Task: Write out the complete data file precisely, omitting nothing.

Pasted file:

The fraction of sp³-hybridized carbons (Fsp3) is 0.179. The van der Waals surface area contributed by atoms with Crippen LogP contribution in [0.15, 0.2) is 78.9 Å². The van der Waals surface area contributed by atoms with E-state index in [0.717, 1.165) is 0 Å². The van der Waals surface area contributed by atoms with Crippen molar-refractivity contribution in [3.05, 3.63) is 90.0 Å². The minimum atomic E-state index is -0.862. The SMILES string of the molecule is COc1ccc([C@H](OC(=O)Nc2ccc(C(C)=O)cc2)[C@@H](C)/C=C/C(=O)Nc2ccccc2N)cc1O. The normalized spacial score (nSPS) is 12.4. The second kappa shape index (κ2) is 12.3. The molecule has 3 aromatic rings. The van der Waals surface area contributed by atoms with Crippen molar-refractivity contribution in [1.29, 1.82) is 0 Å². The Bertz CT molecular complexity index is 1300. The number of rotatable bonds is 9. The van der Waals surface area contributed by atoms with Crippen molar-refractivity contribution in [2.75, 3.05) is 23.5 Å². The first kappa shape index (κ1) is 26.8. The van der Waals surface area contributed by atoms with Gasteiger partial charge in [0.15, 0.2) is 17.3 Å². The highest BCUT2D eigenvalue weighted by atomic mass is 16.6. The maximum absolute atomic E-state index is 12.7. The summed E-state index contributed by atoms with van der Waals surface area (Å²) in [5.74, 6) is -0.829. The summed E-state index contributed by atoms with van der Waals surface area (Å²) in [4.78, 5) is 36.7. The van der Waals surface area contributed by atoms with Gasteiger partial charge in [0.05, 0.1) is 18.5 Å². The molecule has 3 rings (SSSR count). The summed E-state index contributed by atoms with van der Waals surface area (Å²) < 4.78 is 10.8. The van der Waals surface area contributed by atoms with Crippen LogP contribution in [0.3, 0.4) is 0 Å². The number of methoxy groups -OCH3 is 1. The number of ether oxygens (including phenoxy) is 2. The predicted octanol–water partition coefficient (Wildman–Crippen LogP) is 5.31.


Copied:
The fraction of sp³-hybridized carbons (Fsp3) is 0.179. The van der Waals surface area contributed by atoms with Crippen LogP contribution in [0.15, 0.2) is 78.9 Å². The van der Waals surface area contributed by atoms with E-state index in [0.717, 1.165) is 0 Å². The van der Waals surface area contributed by atoms with Crippen molar-refractivity contribution in [3.05, 3.63) is 90.0 Å². The minimum atomic E-state index is -0.862. The SMILES string of the molecule is COc1ccc([C@H](OC(=O)Nc2ccc(C(C)=O)cc2)[C@@H](C)/C=C/C(=O)Nc2ccccc2N)cc1O. The normalized spacial score (nSPS) is 12.4. The second kappa shape index (κ2) is 12.3. The molecule has 3 aromatic rings. The van der Waals surface area contributed by atoms with Crippen molar-refractivity contribution in [1.29, 1.82) is 0 Å². The Bertz CT molecular complexity index is 1300. The number of rotatable bonds is 9. The van der Waals surface area contributed by atoms with Crippen molar-refractivity contribution in [2.75, 3.05) is 23.5 Å². The first kappa shape index (κ1) is 26.8. The van der Waals surface area contributed by atoms with Gasteiger partial charge in [0.15, 0.2) is 17.3 Å². The highest BCUT2D eigenvalue weighted by atomic mass is 16.6. The maximum absolute atomic E-state index is 12.7. The summed E-state index contributed by atoms with van der Waals surface area (Å²) in [5.74, 6) is -0.829. The summed E-state index contributed by atoms with van der Waals surface area (Å²) in [4.78, 5) is 36.7. The van der Waals surface area contributed by atoms with Gasteiger partial charge in [0.05, 0.1) is 18.5 Å². The molecule has 3 rings (SSSR count). The summed E-state index contributed by atoms with van der Waals surface area (Å²) < 4.78 is 10.8. The van der Waals surface area contributed by atoms with Crippen LogP contribution in [0.3, 0.4) is 0 Å². The number of methoxy groups -OCH3 is 1. The number of ether oxygens (including phenoxy) is 2. The predicted octanol–water partition coefficient (Wildman–Crippen LogP) is 5.31.